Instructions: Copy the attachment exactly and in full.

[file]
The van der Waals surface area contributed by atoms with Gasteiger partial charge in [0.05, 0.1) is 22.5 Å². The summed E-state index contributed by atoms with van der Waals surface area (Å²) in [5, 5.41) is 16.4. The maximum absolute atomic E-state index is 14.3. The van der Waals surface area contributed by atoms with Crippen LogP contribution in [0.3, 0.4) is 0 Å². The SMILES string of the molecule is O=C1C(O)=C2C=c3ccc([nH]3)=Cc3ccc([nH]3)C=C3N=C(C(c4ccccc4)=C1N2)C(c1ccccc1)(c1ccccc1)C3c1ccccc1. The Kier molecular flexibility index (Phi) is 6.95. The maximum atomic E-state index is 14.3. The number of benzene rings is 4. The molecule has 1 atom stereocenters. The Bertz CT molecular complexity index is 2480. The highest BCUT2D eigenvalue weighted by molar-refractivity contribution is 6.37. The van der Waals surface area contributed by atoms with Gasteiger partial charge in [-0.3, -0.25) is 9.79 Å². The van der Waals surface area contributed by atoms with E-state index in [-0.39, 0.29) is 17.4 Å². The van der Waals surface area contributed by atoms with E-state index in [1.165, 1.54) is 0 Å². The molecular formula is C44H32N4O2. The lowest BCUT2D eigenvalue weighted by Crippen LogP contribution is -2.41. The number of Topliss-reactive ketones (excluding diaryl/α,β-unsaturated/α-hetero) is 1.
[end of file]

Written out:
The van der Waals surface area contributed by atoms with Gasteiger partial charge in [0.05, 0.1) is 22.5 Å². The summed E-state index contributed by atoms with van der Waals surface area (Å²) in [5, 5.41) is 16.4. The maximum absolute atomic E-state index is 14.3. The van der Waals surface area contributed by atoms with Crippen LogP contribution in [0.3, 0.4) is 0 Å². The SMILES string of the molecule is O=C1C(O)=C2C=c3ccc([nH]3)=Cc3ccc([nH]3)C=C3N=C(C(c4ccccc4)=C1N2)C(c1ccccc1)(c1ccccc1)C3c1ccccc1. The Kier molecular flexibility index (Phi) is 6.95. The maximum atomic E-state index is 14.3. The number of benzene rings is 4. The molecule has 1 atom stereocenters. The Bertz CT molecular complexity index is 2480. The highest BCUT2D eigenvalue weighted by molar-refractivity contribution is 6.37. The van der Waals surface area contributed by atoms with Gasteiger partial charge in [-0.3, -0.25) is 9.79 Å². The van der Waals surface area contributed by atoms with E-state index in [-0.39, 0.29) is 17.4 Å². The van der Waals surface area contributed by atoms with E-state index in [1.165, 1.54) is 0 Å². The molecular formula is C44H32N4O2. The lowest BCUT2D eigenvalue weighted by Crippen LogP contribution is -2.41. The number of Topliss-reactive ketones (excluding diaryl/α,β-unsaturated/α-hetero) is 1.